The year in review: 2023 at Why me?

Published: Friday, December 15th, 2023

This is a blog by our Communications and Events Coordinator, Keeva Baxter. 


2023 at Why me?Why me? and the wider restorative sector have had a very successful year of raising awareness, campaigning and supporting people affected by crime. 

This year has been challenging for the charity sector, with the cost of living crisis and a changing fundraising landscape. We want to extend a huge thank you to everyone who has supported us this year, from our team of volunteers, trustees and ambassadors who generously give their time to promote access to Restorative Justice to our engaged and passionate audience. 

Lots of progress has been made this year around Restorative Justice. This blog explores some of our highlights, achievements and updates as the year comes to a close. 


Why me? have held a variety of exciting events over the past year, some highlights were:

  • Economic Evaluation of Restorative Justice report launch event attracting 120 key criminal justice academics, practitioners and professionals from across the world. 
  • Two intimate and powerful events focusing on sexual and domestic violence. We held one in person and another online, both sparking conversation between the restorative sector and domestic and sexual violence support services. At both events we had a panel of our lived-experience Ambassadors, sharing their stories and the challenges and benefits of using Restorative Justice for these cases. If you’re interested in seeing the recording of the event, contact us at

“I could not feel that people cared. Restorative Justice shifted that for me” – Why me? Ambassador

  • Our bi-monthly Restorative Justice forums have continued to be well attended, providing information on the latest developments in RJ and to share experience and insights on casework. We covered topics from strategic communications to proving the value of your restorative work. 
  • Most recently, we held a series of events in Restorative Justice Week, including two ‘Lunch and Learn’ sessions. The first was on the power of deep listening, where we explored shame and how listening can be transformative even without offering solutions. The second was a conversation with Liz Opoku of the Youth Justice Board about how Restorative Justice will feature in their new strategy and the impact of their new Key Performance Indicator measuring RJ provision.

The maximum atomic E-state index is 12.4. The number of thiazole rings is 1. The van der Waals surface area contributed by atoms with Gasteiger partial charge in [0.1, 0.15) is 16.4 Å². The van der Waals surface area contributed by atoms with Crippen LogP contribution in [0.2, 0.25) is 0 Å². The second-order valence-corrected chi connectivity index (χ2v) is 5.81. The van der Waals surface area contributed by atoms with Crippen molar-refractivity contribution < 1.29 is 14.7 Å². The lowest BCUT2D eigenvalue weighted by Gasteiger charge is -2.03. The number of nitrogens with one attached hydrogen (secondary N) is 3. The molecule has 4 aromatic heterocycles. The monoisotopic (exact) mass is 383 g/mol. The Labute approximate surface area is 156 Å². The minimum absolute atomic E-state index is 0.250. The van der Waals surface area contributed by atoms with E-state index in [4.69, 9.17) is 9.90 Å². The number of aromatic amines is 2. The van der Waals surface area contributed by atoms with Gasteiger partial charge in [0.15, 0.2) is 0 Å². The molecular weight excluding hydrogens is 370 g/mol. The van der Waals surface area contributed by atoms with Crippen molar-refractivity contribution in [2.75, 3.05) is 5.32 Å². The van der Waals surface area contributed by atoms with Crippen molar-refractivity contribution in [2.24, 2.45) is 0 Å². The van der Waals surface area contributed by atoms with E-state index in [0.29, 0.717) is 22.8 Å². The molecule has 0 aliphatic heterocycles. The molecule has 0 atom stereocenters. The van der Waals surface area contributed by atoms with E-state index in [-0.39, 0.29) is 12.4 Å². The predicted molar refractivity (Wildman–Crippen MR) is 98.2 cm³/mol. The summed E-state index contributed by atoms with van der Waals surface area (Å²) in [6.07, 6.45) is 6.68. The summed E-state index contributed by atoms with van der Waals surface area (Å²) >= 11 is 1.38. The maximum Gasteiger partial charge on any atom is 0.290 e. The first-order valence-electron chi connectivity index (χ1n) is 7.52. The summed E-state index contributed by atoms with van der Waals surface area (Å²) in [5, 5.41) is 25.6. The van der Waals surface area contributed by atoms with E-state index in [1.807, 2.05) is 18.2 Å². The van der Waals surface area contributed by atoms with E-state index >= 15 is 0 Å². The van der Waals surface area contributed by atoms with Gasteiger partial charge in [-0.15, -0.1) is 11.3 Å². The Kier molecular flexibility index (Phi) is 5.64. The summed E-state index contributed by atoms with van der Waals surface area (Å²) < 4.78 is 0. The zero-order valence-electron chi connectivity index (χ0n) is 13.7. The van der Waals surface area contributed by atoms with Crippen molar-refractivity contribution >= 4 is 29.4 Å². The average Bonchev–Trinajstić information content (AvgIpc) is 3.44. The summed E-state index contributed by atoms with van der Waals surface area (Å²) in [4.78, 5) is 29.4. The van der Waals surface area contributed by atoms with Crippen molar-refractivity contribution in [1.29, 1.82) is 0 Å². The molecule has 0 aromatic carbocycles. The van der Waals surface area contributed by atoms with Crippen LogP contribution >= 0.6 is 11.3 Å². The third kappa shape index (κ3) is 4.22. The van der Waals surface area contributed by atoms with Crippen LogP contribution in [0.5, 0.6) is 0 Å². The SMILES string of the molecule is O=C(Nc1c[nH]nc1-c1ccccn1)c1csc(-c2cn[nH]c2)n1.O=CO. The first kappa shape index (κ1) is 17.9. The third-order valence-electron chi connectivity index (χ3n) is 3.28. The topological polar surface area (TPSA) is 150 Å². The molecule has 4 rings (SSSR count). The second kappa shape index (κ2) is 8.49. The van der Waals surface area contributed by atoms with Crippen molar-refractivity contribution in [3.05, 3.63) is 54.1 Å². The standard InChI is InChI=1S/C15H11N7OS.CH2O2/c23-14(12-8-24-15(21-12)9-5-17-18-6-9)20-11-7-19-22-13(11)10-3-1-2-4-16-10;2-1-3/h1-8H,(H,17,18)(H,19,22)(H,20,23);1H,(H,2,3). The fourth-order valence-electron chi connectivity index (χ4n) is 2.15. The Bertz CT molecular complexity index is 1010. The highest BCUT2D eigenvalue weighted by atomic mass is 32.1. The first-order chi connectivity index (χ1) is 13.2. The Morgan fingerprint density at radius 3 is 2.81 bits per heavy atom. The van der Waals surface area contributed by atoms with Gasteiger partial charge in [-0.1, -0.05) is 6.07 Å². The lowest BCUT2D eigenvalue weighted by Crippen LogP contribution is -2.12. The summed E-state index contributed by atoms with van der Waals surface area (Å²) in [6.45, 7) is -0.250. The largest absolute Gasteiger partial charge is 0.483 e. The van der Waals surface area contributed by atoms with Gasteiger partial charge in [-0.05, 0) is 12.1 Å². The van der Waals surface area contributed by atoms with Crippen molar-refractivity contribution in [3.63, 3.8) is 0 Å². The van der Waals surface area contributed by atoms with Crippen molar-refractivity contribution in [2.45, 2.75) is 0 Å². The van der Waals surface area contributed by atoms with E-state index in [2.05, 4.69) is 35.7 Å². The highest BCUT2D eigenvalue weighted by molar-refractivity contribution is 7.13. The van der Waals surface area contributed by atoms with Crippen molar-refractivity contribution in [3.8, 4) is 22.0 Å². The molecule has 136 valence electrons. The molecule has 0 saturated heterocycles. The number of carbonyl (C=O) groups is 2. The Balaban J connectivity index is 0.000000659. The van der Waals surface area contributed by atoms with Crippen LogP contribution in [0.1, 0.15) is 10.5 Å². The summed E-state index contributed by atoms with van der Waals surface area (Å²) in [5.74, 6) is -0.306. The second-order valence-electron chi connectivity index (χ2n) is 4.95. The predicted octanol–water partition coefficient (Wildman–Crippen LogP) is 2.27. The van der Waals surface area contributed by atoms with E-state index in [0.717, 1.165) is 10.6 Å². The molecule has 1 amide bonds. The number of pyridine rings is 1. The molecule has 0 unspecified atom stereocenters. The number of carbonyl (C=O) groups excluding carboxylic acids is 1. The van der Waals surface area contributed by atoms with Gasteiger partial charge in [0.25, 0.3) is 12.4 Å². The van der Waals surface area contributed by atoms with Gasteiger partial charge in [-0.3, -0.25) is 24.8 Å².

Restorative Talks Podcast series

In July 2023, Why me? recorded the first three episodes of our ‘Restorative Talks’ podcast series. The podcasts spread the word about Restorative Justice on a new platform, sharing information with a new audience, and giving a voice to people who have been through the restorative process. All episodes of Restorative Talks are available on Spotify and all other major streaming platforms. 


Effectively communicating Restorative Justice 

Restorative Justice is challenging to explain because it is so different to the way the world usually frames crime and conflict, but it is transformative and life-changing for those who take part. We commissioned reframing research by specialists, Equally Ours, who explored why criminal justice professionals aren’t referring the people they work with to Restorative Justice services and how we can adapt our messaging to better capture the hearts and minds of those who are hesitant. Based on these findings, we created a guide on ‘How to communicate Restorative Justice effectively’, which will be launched early next year.

Domestic and Sexual Violence

Speaking directly to domestic and sexual violence services that do and do not refer, as well as people who have been through a restorative process after surviving these crimes has been critical in our work in this area. We have hosted events, created blog posts and made connections with domestic and sexual violence support services. We look forward to continuing this work next year, delivering training to support services and producing an information pack on the use of Restorative Justice in these cases. 

Project Articulate for people with English as an additional language

Our Articulate project, which aims to widen access to Restorative Justice for people who speak English as an Additional Language (EAL), came to an end this year. We highlighted one of the most under-represented groups amongst RJ services users, and raised many questions about the provision of inclusive Restorative Justice. We have created partnerships with community organisations, establishing pathways for them to direct the people they work with to restorative services. The project culminated in a Good Practice Guide which supports practitioners who want to be proactive in promoting RJ services to EAL speakers. 

Response to LGBTQ+ hate crime